Recently I finished Essentialism by Greg McKeown. It’s about the “disciplined pursuit of less.” In summary, it’s a way to identify the things that are important (essential), recognize things that aren’t, and maximize time and energy in only those important things.
Less, but better.
Many of its principles can be applied to daily life, like:
- What’s the most critical project that needs attention today?
- What am I losing (or better, gaining) by saying “No” to this particular event?
- What obstacle is preventing my success, and how do I remove it?
It’s principles can easily be applied to program design: the strategic planning of your workouts to drive the results you’re looking for.
There’s a reason why the “big, bad” exercises like squats, deadlifts, presses, and chin-ups have stood the test of time: They Work. Often we get caught up in the crazy new fads that appeal to our goldfish-like attention spans. As soon as the shiny new object appears, we overlook the things that were working before.
But what if we took an essentialist’s approach to our program design? We would ask questions like:
- What is absolutely necessary to make the most progress? What are the essential exercises?
- What do I gain by not saying “yes” to every shiny new variation on the old version of this exercise?
- What’s keeping me from making progress in the gym? Is it time? Facebook/Instagram? Focus?
Imagine you have only 15 minutes to train every day. I use the word “train” here because it’s not about today. Exercise is just something we do for the moment, with no context relative to the last moment or the next moment coming.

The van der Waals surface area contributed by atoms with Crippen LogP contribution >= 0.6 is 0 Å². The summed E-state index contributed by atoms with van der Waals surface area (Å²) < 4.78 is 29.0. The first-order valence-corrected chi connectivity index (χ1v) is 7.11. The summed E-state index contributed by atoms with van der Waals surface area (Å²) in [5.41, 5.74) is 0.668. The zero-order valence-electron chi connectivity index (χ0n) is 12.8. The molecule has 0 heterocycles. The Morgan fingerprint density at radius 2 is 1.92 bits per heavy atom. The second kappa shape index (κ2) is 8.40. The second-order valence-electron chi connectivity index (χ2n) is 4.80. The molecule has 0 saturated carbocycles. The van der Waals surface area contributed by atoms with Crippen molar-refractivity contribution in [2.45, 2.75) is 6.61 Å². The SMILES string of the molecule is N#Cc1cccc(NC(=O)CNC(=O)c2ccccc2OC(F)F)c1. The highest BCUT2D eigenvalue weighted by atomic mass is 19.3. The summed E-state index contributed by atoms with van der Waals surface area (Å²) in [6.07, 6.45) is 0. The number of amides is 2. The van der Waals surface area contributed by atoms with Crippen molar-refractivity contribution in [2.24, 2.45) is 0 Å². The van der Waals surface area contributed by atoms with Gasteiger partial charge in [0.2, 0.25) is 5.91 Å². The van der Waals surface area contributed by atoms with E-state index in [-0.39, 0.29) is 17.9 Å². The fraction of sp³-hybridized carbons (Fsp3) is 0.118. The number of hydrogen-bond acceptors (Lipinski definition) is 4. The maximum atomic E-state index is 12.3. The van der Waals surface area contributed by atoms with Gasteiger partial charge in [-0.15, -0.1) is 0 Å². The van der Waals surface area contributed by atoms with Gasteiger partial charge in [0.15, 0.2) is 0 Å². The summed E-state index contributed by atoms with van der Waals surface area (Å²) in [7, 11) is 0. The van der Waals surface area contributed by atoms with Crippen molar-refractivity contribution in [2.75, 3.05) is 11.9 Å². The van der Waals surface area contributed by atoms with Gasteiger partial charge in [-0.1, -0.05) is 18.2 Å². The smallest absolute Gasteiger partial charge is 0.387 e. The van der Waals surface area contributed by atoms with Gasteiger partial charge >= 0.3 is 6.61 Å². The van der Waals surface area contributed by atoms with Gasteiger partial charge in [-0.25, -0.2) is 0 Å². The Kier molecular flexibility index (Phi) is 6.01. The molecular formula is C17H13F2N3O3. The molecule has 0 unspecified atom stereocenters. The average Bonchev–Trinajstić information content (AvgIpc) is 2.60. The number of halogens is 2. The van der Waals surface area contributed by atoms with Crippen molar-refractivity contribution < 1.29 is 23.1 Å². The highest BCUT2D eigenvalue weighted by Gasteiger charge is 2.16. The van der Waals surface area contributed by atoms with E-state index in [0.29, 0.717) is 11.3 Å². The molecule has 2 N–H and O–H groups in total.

“Training” however is different. Training implies the long haul: how today’s training session will help us tomorrow. And the next day. Next week; and next year.
We’re in this for the long haul.
So I ask again: if you have only 15 minutes to train, what do you do?
The answer is probably not bicep curls. While every guy wants them and thinks every girl likes them, they don’t do much for us other than pump our ego.
Chin-ups however build a bullet-proof back and big biceps.
We’re probably not going to do crunches in the squat rack. Abs are better made in the kitchen anyway. We can squat in the squat rack.
Want a good butt? Same thing: while you can do every single hip kick-back thingamajig, strong (and good looking) glutes are made with squats and deadlifts.
Shoulders and arms? We’re back to push-ups, overhead presses, and chin-ups.
There’s a pattern here. With only 15 minutes to train, suddenly that time becomes precious. We put down Instagram and Facebook, get our shit together and start making magic happen.
I’m not bashing any of these exercises. They all have their place in a comprehensive program (albeit a small place). But remember, we only have 15 minutes to train.
Building your program:
Obviously I’m advocating for big exercises that cover lots of muscle mass. If pumping biceps was all you needed to get fit, every pimple-popping high school student would look like that wolf guy on that vampire love story movie.
- Write your program based on this approach: what can you do in 15 minutes?
- Start with the essentials: squats, deadlifts, presses, chin-ups, rows, and planks.
- Fill in the gaps
Going forward, what essentials would you add if you had 30 minutes to train? 45 minutes?
Keep doing this and you’ll find out quick what activities are worth your time and which ones are not. And just because you have 90 minutes to train every day doesn’t mean you have to fill that time with activity.
Maybe all you really need is 30-45 minutes of hard, dedicated work.
Work out smarter and utilize your time wisely. I promise you’ll achieve better results!